What ales you: factors that predict alcohol use among hispanic college students

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University of Alabama Libraries

Heavy drinking among college students has been identified as a major public health concern in the United States. While research on college drinking is extensive, it is almost exclusively focused on white non-Hispanic populations, with minimal attention to ethnic minority groups--particularly the Hispanic college student. The aim of this study was threefold: 1) to investigate differences in drinking patterns between Hispanic and white non-Hispanic college students; 2) to examine gender differences in drinking behavior within the Hispanic college student population; and 3) to identify predictive factors that influence the drinking behavior of Hispanic college students while using Bronfenbrenner’s ecological systems theory as a theoretical lens. The Core Alcohol and Drug Survey was used to collect data on college students’, beliefs, attitudes, and experiences associated with alcohol use in college. The sample data used in this study was collected from 2011-2015 and was delimited to include only full-time undergraduate students identifying as Hispanic and white non-Hispanic (N=54,030). Four research questions provided the basis of the study which were operationalized by Astin’s (1993) input environment outcome model (IEO). Descriptive analyses were conducted to describe the sample in terms of individual and institutional characteristics based on ethnic origin (Hispanic and white non-Hispanic), experiences on a college campus, and alcohol use. Independent sample t-tests were conducted to determine statistical significance of differences between Hispanic and white non-Hispanic students and gender differences within the Hispanic college student population. To determine the magnitude and practical significance of the effect size in the differences between these groups, effect size was calculated using Cohen D. Lastly, inferential statistics using a hierarchical, multiple regression were used to find predictive factors for alcohol use with the Hispanic college student population. Statistical significance results were reported for each model in the regression. Emerging predictive factors regarding binge drinking episodes among Hispanic college students included: gender, campus size, perceptions of alcohol use, participation in campus organizations, expectancies of alcohol as a tool to handle stress, expectancies of alcohol as a means of facilitating social bonds with men, it’s perceived ability to allow people to have more fun, make food taste better, makes women & men sexier, and negative consequences of hangover, getting in trouble with police, missing classes, and getting arrested for DWI/DUI. Considerations and implications for law enforcement personnel, higher education practitioners, and future researchers are included.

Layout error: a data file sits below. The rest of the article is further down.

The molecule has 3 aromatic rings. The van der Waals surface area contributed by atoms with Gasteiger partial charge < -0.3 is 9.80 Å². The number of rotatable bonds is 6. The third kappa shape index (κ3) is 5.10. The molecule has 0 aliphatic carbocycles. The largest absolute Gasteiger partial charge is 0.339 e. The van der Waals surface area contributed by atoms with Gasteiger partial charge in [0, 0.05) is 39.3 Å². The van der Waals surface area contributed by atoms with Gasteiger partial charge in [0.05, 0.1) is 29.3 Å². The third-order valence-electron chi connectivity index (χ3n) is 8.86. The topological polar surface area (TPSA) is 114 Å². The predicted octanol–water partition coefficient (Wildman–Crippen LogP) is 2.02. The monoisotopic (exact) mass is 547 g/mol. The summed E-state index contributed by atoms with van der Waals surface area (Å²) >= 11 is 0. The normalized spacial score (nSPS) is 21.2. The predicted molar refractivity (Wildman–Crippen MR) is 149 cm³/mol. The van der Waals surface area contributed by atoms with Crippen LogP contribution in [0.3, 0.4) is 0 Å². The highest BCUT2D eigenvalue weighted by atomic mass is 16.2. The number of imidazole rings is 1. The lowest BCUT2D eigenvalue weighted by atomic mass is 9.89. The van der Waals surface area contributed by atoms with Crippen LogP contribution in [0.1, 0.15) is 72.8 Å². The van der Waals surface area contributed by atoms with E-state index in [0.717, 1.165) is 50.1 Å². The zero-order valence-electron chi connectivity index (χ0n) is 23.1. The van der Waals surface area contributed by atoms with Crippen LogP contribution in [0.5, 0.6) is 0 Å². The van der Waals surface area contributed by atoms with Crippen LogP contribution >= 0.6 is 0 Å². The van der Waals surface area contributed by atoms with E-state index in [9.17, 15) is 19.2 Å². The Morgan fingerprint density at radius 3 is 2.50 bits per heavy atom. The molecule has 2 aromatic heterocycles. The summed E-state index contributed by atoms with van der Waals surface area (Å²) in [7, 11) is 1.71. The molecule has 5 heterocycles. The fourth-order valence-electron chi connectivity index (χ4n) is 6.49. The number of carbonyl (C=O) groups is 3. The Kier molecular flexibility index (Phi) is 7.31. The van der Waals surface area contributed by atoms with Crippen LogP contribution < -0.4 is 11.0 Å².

Electronic Thesis or Dissertation
Behavioral sciences, Higher education, Hispanic American studies